Productivity Points 1.0

 

There is so much to be written about productivity and how to maximize it, that there is little use in trying to capture it all in one work, no matter the distance between the covers. Few readers would have the patience to read it, and no writers would have the lifespan to write it. Instead it is best to take productivity pointers in bite sized chunks. If you come across one hundred different ways to improve you productivity, and want to try them out, chances are you try a handful. If instead you were to encounter two of them every week for a year, I’d wager your success with implementation would rise significantly. In that spirit, I will mostly keep these productivity points short.
In a recent blog post, Sam Altman, of Y Combinator fame, wrote a laundry list of productivity practices he has come to implement over time. They range from his sleeping and eating habits to the ideal length of a meeting (which is often zero minutes). A couple of his points stand out as particularly striking and worth an attempt at trying out.

Examine What You Are Working On:

One of the most basic and absolutely most influential aspects of productivity is the importance of what you are working on and your interest level. If you love something enough, you do it in your free time. You find a way to squeeze it into your day. Imagine having just half of that interest in your work projects?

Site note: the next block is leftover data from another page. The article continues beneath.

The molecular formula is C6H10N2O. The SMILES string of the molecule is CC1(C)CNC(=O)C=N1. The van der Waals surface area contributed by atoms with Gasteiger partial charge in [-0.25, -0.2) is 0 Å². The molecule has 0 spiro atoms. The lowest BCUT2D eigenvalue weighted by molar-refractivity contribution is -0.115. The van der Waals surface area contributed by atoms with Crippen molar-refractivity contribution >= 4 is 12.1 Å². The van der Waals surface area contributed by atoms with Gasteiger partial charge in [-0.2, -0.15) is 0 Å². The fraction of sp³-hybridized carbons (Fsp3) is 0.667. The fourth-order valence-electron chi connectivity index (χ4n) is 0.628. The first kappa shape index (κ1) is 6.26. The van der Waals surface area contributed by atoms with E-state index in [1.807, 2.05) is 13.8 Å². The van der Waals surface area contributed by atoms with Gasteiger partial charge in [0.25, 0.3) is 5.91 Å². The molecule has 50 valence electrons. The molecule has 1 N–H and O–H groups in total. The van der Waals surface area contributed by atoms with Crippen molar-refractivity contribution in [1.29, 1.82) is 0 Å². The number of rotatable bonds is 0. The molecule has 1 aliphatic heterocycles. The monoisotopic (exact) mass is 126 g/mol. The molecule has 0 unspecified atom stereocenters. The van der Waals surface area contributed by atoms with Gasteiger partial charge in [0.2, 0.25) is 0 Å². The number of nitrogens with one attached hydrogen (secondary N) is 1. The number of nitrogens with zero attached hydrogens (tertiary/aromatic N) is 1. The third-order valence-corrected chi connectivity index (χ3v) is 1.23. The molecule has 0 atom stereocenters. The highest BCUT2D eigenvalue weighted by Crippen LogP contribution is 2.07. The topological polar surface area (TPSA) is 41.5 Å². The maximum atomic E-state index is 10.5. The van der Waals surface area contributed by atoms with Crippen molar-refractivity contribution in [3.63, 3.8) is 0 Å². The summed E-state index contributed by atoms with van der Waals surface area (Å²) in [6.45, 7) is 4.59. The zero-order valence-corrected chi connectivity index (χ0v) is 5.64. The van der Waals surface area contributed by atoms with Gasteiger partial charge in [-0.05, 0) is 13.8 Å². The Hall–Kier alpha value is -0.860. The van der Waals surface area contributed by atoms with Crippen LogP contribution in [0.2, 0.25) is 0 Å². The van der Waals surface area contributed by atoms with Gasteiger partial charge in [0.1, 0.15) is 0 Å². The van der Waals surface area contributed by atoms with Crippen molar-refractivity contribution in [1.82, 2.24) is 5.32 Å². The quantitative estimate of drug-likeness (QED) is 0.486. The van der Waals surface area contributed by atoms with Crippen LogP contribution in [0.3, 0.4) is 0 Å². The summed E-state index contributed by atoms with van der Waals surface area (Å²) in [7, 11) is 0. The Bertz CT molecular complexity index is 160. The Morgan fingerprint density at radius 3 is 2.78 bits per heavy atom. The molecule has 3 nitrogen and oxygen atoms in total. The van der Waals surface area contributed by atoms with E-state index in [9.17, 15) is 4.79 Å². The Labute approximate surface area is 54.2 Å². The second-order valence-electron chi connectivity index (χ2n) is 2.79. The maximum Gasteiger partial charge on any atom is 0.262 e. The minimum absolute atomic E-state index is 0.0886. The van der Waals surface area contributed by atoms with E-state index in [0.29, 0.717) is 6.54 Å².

But I get it. In the corporate world, you don’t always get to choose. Don’t pretend you don’t have influence here, though. Most employees do. What boss does not like a direct report coming to them with a project they’d like to contribute to? If you don’t like what you are working on, and you truly can’t influence it where you work, then maybe it is where you work that you need to change.

Prioritize, Prioritize, Prioritize

There are a number of ways to practice this. Start the day with your most challenging project. You should be at your most energized and will not want to tackle this item later when you are drained. You will also feel accomplished when it’s done, which can spur further productivity. Bonus tip: Don’t schedule meetings at this time. Your productivity is wasted in meetings.

Another way of saying this is to “Eat the frog”, which comes from quote people love to attribute to Mark Twain (I’m unsure if it’s accurate and you can’t believe the internet when it comes to Mark Twain quotes). He is reported to have said that if you start the day eating a live frog, you at least know the worst of your day is behind you. Tackle your worst project first. Everything else will feel smooth from there on out and it will relieve the stress you are placing on yourself by leaving that item hanging over your head all day long.

The third skill to learn here is to become good at saying, “No.” Learn what is important to get done and what is not. You don’t have to fix every problem or put out every fire. You will get yourself into trouble if you try. Saying no to something is simply allowing yourself to say yes to something more important when it arises, if it’s not already staring you in the face.

Use a Full Spectrum LED

For the most actionable item on the list, try this. Full spectrum LED lights have a host of benefits, including helping with SAD (Seasonal Affective Disorder) for those of us in the colder, darker climates. Altman says he uses his for 10-15 minutes every morning while he works through emails, and it is the one of the best things he has implemented. Not what I expected to find in this article, but mine will be getting delivered by Amazon by the end of the week…

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